I am trying to prove that RSA is a permutation. All I can find is places where it is stated that it is a permutation because the function is bijective. I know that it is, but would like to see a detailed proof.

For clarity, we have $N = p \cdot q$, where $p$ and $q$ are prime and $e$ such that $1 = \gcd(e, (p-1)\cdot(q-1))$. We want to show that $f(x) = x^e \pmod N$ is a permutation. I am thinking we must use Fermat's little theorem somewhere but I cannot complete a detailed proof myself.

  • 2
    $\begingroup$ Assume it is not a permutation. Is decryption possible? $\endgroup$
    – mikeazo
    Commented Dec 11, 2017 at 18:50
  • $\begingroup$ See also, this and this. $\endgroup$
    – mikeazo
    Commented Dec 11, 2017 at 18:56
  • $\begingroup$ Pre-condition:$x$ must of course be smaller than $N$. $\endgroup$
    – Maarten Bodewes
    Commented Dec 11, 2017 at 20:17
  • 5
    $\begingroup$ Saying "it is a permutation because it is bijective" is like saying "it is a permutation because it is a permutation", since a permutation is by definition a bijection from a set to itself (here, $\{0,N-1\}$). $\endgroup$
    – fkraiem
    Commented Dec 12, 2017 at 0:31
  • $\begingroup$ Do you know the Chinese remainder theorem? $\endgroup$
    – j.p.
    Commented Dec 12, 2017 at 7:18

1 Answer 1


First let's clarify notations. $f(x)=x^e \pmod N$ is non-standard, hesitating between

  • $f(x)\equiv x^e\pmod N$ , meaning $N$ divides $x^e-f(x)$
  • $f(x)=x^e\bmod N$ , additionally specifying that $0\le f(x)<N$.

What's meant in RSA encryption is the later.

A permutation of a set is a bijection from that set to that same set. Any injective function from a finite set to a set with the same cardinality (number of elements) is a bijection. Thus we only need to prove that for any integers $x$ and $y$ in $[0,N)$ , if $f(x)=f(y)$ , then $x=y$. We do that in the following.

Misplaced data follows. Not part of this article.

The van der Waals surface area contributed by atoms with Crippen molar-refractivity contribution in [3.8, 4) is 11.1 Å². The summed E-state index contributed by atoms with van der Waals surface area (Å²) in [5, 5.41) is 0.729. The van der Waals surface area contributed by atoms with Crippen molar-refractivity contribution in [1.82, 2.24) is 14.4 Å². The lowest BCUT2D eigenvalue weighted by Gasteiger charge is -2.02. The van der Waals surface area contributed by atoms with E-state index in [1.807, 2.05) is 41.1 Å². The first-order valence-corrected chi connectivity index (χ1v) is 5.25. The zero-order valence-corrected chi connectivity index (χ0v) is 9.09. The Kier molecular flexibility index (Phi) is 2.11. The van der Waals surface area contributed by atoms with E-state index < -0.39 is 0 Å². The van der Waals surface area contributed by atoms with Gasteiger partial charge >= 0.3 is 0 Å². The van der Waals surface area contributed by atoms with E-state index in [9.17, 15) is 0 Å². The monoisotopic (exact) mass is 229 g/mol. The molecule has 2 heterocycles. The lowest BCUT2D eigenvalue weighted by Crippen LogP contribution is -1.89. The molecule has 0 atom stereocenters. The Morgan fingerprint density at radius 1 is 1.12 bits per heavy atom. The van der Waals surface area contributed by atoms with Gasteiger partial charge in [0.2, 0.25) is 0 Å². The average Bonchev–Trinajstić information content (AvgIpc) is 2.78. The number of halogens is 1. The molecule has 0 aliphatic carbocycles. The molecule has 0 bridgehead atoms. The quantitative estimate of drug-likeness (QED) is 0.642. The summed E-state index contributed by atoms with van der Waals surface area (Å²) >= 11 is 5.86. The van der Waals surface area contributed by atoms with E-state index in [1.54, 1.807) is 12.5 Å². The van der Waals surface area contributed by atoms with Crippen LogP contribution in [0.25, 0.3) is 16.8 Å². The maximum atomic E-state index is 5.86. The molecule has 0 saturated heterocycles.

We assume $f(x)=f(y)$. By definition of $f$ that means $(x^e\bmod N)=(y^e\bmod N)$. That implies $N$ divides $x^e-y^e$. That implies any prime factor $p$ of $N$ divides $x^e-y^e$, that is $x^e\equiv y^e\pmod p$.

It is hypothesized $1=\gcd(e,(p-1)\cdot(q-1))$. Therefore $e$ and $p-1$ are coprime, the multiplicative inverse of $e$ in $\mathbb Z_{p-1}$ is well defined, and there exists a positive integer $d_p$ and a non-negative integer $k$ such that $e\cdot d_p=1+k\cdot(p-1)$.

Raising $x^e\equiv y^e\pmod p$ to that power $d_p$, we get that $(x^e)^{d_p}\equiv (y^e)^{d_p}\pmod p$; thus $x^{e\cdot d_p}\equiv y^{e\cdot d_p}\pmod p$; thus $x^{1+k\cdot(p-1)}\equiv y^{1+k\cdot(p-1)}\pmod p$.

For any prime $p$ and any integer $x$, Fermat's little theorem states that $x^p\equiv x\pmod p$. That allows to prove by induction on $k$ that for any non-negative integer $k$, $x^{1+k\cdot(p-1)}\equiv x\pmod p$.

Thus $x^{1+k\cdot(p-1)}\equiv y^{1+k\cdot(p-1)}\pmod p$ becomes $x\equiv y\pmod p$, that is $p$ divides $x-y$. Similarly, $q$ divides $x-y$.

Here we hypothesize that $p\ne q$ (which is unstated in the question). If distinct primes divide an integer, their product does. It follows that $p\cdot q$ divides $x-y$, that is $x\equiv y\pmod N$, that is $x=y$ given that both belong to the set $[0,N)$; that completes our proof.

Note: the hypothesis $p\ne q$ is necessary. Illustration: $p=q=e=3$, $f(3)=f(6)$.

  • 1
    $\begingroup$ By the way, proving surjectivity, rather than injectivity, might be more straightforward--the preimage of $y$ is $y^d$. $\endgroup$
    – fkraiem
    Commented Dec 12, 2017 at 11:30

Your Answer

By clicking “Post Your Answer”, you agree to our terms of service and acknowledge you have read our privacy policy.

Not the answer you're looking for? Browse other questions tagged or ask your own question.